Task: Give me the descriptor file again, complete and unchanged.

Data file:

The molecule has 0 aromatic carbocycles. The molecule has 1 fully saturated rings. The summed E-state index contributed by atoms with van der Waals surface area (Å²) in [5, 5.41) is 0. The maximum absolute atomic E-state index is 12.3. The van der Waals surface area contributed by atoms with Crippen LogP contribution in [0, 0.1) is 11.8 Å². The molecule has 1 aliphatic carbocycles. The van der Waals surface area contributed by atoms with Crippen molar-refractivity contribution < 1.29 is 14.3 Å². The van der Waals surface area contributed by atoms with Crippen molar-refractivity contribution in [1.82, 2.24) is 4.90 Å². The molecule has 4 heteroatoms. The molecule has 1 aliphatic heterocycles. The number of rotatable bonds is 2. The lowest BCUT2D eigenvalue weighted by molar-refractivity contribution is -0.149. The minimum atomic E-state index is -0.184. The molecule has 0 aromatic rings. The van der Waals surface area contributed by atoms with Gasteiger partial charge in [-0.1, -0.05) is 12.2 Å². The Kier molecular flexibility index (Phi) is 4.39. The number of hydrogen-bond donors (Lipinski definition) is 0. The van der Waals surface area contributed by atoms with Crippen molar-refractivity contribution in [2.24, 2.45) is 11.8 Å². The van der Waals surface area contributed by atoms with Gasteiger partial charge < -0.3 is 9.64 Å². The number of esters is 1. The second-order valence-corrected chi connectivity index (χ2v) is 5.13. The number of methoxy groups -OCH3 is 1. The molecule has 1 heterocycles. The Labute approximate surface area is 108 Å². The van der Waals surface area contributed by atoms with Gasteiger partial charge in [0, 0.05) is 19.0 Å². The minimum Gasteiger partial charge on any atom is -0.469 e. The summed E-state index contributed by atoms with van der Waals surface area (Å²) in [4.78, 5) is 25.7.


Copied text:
The molecule has 0 aromatic carbocycles. The molecule has 1 fully saturated rings. The summed E-state index contributed by atoms with van der Waals surface area (Å²) in [5, 5.41) is 0. The maximum absolute atomic E-state index is 12.3. The van der Waals surface area contributed by atoms with Crippen LogP contribution in [0, 0.1) is 11.8 Å². The molecule has 1 aliphatic carbocycles. The van der Waals surface area contributed by atoms with Crippen molar-refractivity contribution < 1.29 is 14.3 Å². The van der Waals surface area contributed by atoms with Crippen molar-refractivity contribution in [1.82, 2.24) is 4.90 Å². The molecule has 4 heteroatoms. The molecule has 1 aliphatic heterocycles. The number of rotatable bonds is 2. The lowest BCUT2D eigenvalue weighted by molar-refractivity contribution is -0.149. The minimum atomic E-state index is -0.184. The molecule has 0 aromatic rings. The van der Waals surface area contributed by atoms with Gasteiger partial charge in [-0.1, -0.05) is 12.2 Å². The Kier molecular flexibility index (Phi) is 4.39. The number of hydrogen-bond donors (Lipinski definition) is 0. The van der Waals surface area contributed by atoms with Crippen molar-refractivity contribution in [2.24, 2.45) is 11.8 Å². The van der Waals surface area contributed by atoms with Gasteiger partial charge < -0.3 is 9.64 Å². The number of esters is 1. The second-order valence-corrected chi connectivity index (χ2v) is 5.13. The number of methoxy groups -OCH3 is 1. The molecule has 1 heterocycles. The Labute approximate surface area is 108 Å². The van der Waals surface area contributed by atoms with Gasteiger partial charge in [0, 0.05) is 19.0 Å². The minimum Gasteiger partial charge on any atom is -0.469 e. The summed E-state index contributed by atoms with van der Waals surface area (Å²) in [4.78, 5) is 25.7.